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[discuss] WIPO Glitches

Here are some work items that need repair (or in the case of the 4th,
enhancement) in the WIPO report. 

  First, there is the question of the timetable:  Currently Annex V
proposes that a defendant has only 10 days from the sending of an email to
prepare and file his entire case. This is unreasonable.  There is no
requirement of advance notice (e.g. a letter before action).  There is no
requirement of actual notice.  And ten days is rather short for an
unrepresented party to find and brief counsel much less expect a finished
reply document.

This can be fixed by setting a reasonable period.   30 days from receipt  
(not mailing) would be fair.

Less would also be fair if there were some requirement (like in the UK
court system) that P send and D actually receive a "letter before action"
ie notice that the ADR is coming and a request for settlement some number
of days before commencing the arbitration.  Indeed,the primary drafters of
the WIPO report were lawyers from systems in which "ambush" litigation is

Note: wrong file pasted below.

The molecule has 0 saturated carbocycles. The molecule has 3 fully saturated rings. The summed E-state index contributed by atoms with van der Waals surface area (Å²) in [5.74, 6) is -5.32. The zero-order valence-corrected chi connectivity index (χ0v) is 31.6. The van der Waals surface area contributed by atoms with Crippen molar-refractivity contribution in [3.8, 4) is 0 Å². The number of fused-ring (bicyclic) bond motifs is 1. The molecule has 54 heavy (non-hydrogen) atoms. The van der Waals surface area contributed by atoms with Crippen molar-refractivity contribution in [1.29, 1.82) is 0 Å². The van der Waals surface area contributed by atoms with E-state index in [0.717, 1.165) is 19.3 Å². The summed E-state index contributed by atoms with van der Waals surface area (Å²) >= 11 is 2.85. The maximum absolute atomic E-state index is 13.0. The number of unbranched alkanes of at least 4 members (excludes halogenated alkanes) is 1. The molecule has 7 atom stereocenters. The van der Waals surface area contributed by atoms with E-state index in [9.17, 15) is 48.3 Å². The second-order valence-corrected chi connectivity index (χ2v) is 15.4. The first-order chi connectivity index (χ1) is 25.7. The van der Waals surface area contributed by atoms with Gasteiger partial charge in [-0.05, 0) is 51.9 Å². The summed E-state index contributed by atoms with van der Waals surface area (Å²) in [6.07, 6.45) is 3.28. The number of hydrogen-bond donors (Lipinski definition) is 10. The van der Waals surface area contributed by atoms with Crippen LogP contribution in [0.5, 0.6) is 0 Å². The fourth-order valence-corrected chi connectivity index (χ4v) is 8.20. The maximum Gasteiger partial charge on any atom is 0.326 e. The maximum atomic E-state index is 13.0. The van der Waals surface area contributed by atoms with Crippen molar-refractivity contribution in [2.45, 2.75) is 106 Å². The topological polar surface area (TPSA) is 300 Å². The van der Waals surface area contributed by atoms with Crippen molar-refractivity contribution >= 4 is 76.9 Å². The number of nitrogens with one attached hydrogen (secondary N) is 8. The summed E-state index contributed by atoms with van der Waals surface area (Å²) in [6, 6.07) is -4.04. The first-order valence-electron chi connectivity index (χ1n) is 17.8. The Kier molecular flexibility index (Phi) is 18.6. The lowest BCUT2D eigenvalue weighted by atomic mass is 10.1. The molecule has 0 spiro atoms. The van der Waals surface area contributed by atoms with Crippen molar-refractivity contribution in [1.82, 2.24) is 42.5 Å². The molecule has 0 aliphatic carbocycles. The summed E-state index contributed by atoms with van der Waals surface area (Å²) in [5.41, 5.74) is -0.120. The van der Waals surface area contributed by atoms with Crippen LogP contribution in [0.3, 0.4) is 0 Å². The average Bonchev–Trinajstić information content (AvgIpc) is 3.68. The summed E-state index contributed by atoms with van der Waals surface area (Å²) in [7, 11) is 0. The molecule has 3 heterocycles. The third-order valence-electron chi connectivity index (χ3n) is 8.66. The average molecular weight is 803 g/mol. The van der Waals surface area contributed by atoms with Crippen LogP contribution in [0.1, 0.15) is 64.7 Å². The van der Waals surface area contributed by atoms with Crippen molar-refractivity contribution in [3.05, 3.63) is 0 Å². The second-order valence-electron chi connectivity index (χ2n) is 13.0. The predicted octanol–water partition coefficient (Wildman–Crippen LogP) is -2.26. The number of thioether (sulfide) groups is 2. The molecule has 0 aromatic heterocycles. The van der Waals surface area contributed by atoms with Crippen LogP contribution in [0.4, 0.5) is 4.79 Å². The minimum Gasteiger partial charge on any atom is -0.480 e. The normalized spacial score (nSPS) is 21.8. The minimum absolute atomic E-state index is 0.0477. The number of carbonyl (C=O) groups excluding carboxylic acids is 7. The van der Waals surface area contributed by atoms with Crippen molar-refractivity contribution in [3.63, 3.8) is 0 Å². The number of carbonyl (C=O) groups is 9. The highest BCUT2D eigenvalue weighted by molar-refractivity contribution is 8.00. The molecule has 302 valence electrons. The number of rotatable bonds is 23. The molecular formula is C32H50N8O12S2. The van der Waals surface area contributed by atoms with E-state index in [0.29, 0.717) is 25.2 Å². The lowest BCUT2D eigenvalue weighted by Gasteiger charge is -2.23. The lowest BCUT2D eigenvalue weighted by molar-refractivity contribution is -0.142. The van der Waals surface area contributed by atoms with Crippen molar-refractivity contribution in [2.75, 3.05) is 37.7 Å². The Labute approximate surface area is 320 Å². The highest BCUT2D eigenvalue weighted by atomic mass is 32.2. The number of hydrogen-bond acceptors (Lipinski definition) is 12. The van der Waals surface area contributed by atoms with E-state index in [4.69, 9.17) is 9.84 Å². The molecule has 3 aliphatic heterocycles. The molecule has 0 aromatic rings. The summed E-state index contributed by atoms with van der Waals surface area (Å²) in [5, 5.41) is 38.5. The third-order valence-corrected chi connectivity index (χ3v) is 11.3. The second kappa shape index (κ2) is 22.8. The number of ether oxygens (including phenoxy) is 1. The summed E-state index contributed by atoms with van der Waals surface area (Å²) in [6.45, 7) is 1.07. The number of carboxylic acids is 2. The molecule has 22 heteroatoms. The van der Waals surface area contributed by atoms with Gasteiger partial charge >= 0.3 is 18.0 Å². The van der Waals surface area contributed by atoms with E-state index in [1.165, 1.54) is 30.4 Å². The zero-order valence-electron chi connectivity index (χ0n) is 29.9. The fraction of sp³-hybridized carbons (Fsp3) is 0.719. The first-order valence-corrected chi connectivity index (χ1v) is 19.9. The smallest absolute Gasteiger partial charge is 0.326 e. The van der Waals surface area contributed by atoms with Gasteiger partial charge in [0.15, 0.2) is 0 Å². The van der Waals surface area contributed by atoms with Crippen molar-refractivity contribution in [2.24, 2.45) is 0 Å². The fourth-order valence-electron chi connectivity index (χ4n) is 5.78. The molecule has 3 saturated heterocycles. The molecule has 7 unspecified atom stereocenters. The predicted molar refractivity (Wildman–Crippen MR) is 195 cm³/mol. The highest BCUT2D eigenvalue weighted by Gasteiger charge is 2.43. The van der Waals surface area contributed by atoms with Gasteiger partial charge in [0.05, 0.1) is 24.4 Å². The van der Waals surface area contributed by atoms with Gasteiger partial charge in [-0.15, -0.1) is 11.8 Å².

illegal, and they may well have assumed that such a letter would always be
sent. Alas, that's not the case in every country, notably the US.

And, we might set up a two-tiered system - longer period for transnational
cases, and unrepresented parties?  Shorter for cases where both parties
are in the same country and have lawyers?

 Second, there is the issue of the extent to which protections for the
exercise of rights of free expression should be more clearly stated in the
document.  The text of the WIPO report itself does not go far enough for
my taste; it is striking, however, that the one (weak) statement which
appears in that report at paragraph 172 is absent from Annex IV.  The
issue in my view therefore is whether para 172 or something stronger
should be added to Annex IV.

There is also a third issue:  It might be useful to clarify the
circumstances in which an offer to sell a domain name is not abusive, e.g.
as part of settlement negotiations, in response to a demand letter
alleging trademark infringement, etc.  It would be useful to avoid
circumstances in which a party, especially an unrepresented party, were to
respond to a threatening letter with an offer to settle only to have this
offer used as evidence of bad faith.

Finally, I  think the utility of the entire edifice would be greatly
improved by examples, drawn from recent cases around the world, in which
one said, for example, that the Toeppen case would be covered under this
policy, but the Nash case would not.

A. Michael Froomkin   |    Professor of Law    |   froomkin@law.tm
U. Miami School of Law, P.O. Box 248087, Coral Gables, FL 33124 USA
+1 (305) 284-4285  |  +1 (305) 284-6506 (fax)  |  http://www.law.tm
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